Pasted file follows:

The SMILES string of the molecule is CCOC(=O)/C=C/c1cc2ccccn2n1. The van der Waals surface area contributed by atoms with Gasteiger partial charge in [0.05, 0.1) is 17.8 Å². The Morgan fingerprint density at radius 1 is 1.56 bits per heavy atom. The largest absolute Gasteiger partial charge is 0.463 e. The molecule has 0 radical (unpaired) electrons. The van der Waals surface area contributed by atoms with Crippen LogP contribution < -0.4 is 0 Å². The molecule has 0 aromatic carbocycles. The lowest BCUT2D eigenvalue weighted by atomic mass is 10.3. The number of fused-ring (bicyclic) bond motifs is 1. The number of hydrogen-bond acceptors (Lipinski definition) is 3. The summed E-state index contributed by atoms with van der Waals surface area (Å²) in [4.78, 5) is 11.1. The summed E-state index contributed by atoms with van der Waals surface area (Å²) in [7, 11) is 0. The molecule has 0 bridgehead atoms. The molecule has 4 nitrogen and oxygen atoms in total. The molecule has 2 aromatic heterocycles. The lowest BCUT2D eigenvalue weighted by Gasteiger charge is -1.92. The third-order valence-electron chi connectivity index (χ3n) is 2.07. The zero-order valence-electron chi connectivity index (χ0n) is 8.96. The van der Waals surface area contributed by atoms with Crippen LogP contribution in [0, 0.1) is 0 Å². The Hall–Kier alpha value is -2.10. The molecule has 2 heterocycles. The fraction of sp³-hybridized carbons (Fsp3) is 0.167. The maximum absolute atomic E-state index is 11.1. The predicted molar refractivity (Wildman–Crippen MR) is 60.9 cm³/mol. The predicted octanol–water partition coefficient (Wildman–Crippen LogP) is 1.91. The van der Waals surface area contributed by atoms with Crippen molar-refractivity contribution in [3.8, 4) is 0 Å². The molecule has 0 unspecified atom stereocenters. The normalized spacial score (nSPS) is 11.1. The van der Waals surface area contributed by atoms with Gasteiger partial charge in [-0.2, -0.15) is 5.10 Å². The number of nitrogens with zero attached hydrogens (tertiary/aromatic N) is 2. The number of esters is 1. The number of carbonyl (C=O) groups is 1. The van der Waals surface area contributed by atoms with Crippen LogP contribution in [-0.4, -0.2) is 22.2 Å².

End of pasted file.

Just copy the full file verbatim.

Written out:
The SMILES string of the molecule is CCOC(=O)/C=C/c1cc2ccccn2n1. The van der Waals surface area contributed by atoms with Gasteiger partial charge in [0.05, 0.1) is 17.8 Å². The Morgan fingerprint density at radius 1 is 1.56 bits per heavy atom. The largest absolute Gasteiger partial charge is 0.463 e. The molecule has 0 radical (unpaired) electrons. The van der Waals surface area contributed by atoms with Crippen LogP contribution < -0.4 is 0 Å². The molecule has 0 aromatic carbocycles. The lowest BCUT2D eigenvalue weighted by atomic mass is 10.3. The number of fused-ring (bicyclic) bond motifs is 1. The number of hydrogen-bond acceptors (Lipinski definition) is 3. The summed E-state index contributed by atoms with van der Waals surface area (Å²) in [4.78, 5) is 11.1. The summed E-state index contributed by atoms with van der Waals surface area (Å²) in [7, 11) is 0. The molecule has 0 bridgehead atoms. The molecule has 4 nitrogen and oxygen atoms in total. The molecule has 2 aromatic heterocycles. The lowest BCUT2D eigenvalue weighted by Gasteiger charge is -1.92. The third-order valence-electron chi connectivity index (χ3n) is 2.07. The zero-order valence-electron chi connectivity index (χ0n) is 8.96. The van der Waals surface area contributed by atoms with Crippen LogP contribution in [0, 0.1) is 0 Å². The Hall–Kier alpha value is -2.10. The molecule has 2 heterocycles. The fraction of sp³-hybridized carbons (Fsp3) is 0.167. The maximum absolute atomic E-state index is 11.1. The predicted molar refractivity (Wildman–Crippen MR) is 60.9 cm³/mol. The predicted octanol–water partition coefficient (Wildman–Crippen LogP) is 1.91. The van der Waals surface area contributed by atoms with Crippen molar-refractivity contribution in [3.8, 4) is 0 Å². The molecule has 0 unspecified atom stereocenters. The normalized spacial score (nSPS) is 11.1. The van der Waals surface area contributed by atoms with Gasteiger partial charge in [-0.2, -0.15) is 5.10 Å². The number of nitrogens with zero attached hydrogens (tertiary/aromatic N) is 2. The number of esters is 1. The number of carbonyl (C=O) groups is 1. The van der Waals surface area contributed by atoms with Crippen LogP contribution in [-0.4, -0.2) is 22.2 Å².